To construct a quantitative SVM model (or a SVR model), a quantitative dataset (for which the Binding result column of the dataset contains real-valued binding intensities) must be selected. After the dataset is selected, the Configure SVR model construction page is displayed, where the user specifies the kernel selection, cross-validation option and peptide encoding scheme.

At the next step, the Choose SVR model parameters page, the user specifies non-kernel and kernel parameter values. SVR models involve two non-kernel parameters: the regularization parameter C, and the parameter € in the €-insensitive loss function. The kernel parameters involved in SVR model construction are the same as those involved in the construction of SVM classification models. As in SVM classification model construction, SVMPEPARRAY examines the dataset and provides a list of recommended values for each parameter. These values can be altered by the user as deemed fit. After the model construction job is initiated, a grid-search would be conducted to find the parameter combination that gives rise to the model with the best performance (evaluated according to the cross-validated R2 value). After the model construction is completed and the best model is determined, a notification e-mail is automatically generated and sent to the user.

Examining a Newly Constructed Qualitative or Quantitative Model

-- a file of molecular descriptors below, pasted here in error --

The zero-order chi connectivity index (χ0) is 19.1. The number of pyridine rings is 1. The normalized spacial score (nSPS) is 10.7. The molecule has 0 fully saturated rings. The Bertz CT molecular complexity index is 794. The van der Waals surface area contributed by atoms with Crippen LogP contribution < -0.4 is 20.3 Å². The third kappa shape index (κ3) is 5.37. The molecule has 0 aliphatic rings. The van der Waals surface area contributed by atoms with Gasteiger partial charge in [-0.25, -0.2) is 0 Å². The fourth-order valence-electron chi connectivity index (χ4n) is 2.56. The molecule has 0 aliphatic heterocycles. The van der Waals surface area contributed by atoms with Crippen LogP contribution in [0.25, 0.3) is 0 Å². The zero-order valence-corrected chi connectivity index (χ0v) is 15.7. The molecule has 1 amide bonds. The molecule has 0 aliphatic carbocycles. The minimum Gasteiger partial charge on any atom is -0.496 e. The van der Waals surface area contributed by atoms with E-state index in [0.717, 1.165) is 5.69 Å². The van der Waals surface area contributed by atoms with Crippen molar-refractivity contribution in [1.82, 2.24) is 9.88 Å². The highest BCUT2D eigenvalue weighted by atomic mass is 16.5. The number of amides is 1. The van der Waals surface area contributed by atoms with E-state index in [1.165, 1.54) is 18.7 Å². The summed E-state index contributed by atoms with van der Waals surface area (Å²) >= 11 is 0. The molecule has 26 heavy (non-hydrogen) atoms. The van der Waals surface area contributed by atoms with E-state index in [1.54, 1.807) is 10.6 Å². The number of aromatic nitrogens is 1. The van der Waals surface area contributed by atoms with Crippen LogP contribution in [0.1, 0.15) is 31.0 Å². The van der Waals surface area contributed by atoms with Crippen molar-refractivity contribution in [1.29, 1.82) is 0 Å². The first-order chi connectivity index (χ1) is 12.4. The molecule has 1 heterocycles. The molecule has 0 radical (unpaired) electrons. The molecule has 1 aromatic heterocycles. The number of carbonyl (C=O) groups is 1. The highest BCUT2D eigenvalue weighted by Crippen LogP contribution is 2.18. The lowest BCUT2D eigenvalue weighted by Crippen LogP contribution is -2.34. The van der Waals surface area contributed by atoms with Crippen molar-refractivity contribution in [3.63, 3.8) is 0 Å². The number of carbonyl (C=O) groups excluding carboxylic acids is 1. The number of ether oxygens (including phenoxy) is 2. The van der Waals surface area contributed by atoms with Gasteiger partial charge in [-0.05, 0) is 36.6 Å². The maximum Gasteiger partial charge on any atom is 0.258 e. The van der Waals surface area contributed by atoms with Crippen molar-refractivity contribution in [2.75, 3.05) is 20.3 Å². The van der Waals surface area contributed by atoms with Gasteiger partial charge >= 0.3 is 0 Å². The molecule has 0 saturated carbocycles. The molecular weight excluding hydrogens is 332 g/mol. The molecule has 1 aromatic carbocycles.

After receiving an e-mail notification that a model construction job is completed, the user can log into the SVM-PEPARRAY system, choose the option View recently constructed models and select the model from the list. A comprehensive summary of the model is then displayed, which includes the model construction configurations, non-kernel and kernel parameters chosen, the performance assessment of the model, the original dataset used in the training of the model and the predictions made for each peptide in the original dataset under cross-validation. If the user is satisfied with the model, he could choose to store the model in the SVM-PEPARRAY system. If the model is not satisfactory, the user could discard it and try to construct a new model with modified configurations.

Making Predictions Using an Established Qualitative or Quantitative Model

When the user chooses the option Make predictions using a stored model, a list of models previously stored by the user is displayed. After selecting the model to use, the user is prompted to provide a list of peptides, either by uploading a CSV file or by pasting the peptide list into the text area displayed. The CSV file or the pasted text should contain no header and should include two columns: (a) peptide ID (numerical or textual) and (b) peptide sequence. After the user clicks the Make predictions button, the predicted binding results will be displayed to the user with a brief delay. If the model selected by the user is an SVM classification model, qualitative predictions would be made. Otherwise, if the selected model is an SVR model, then quantitative predictions would be made.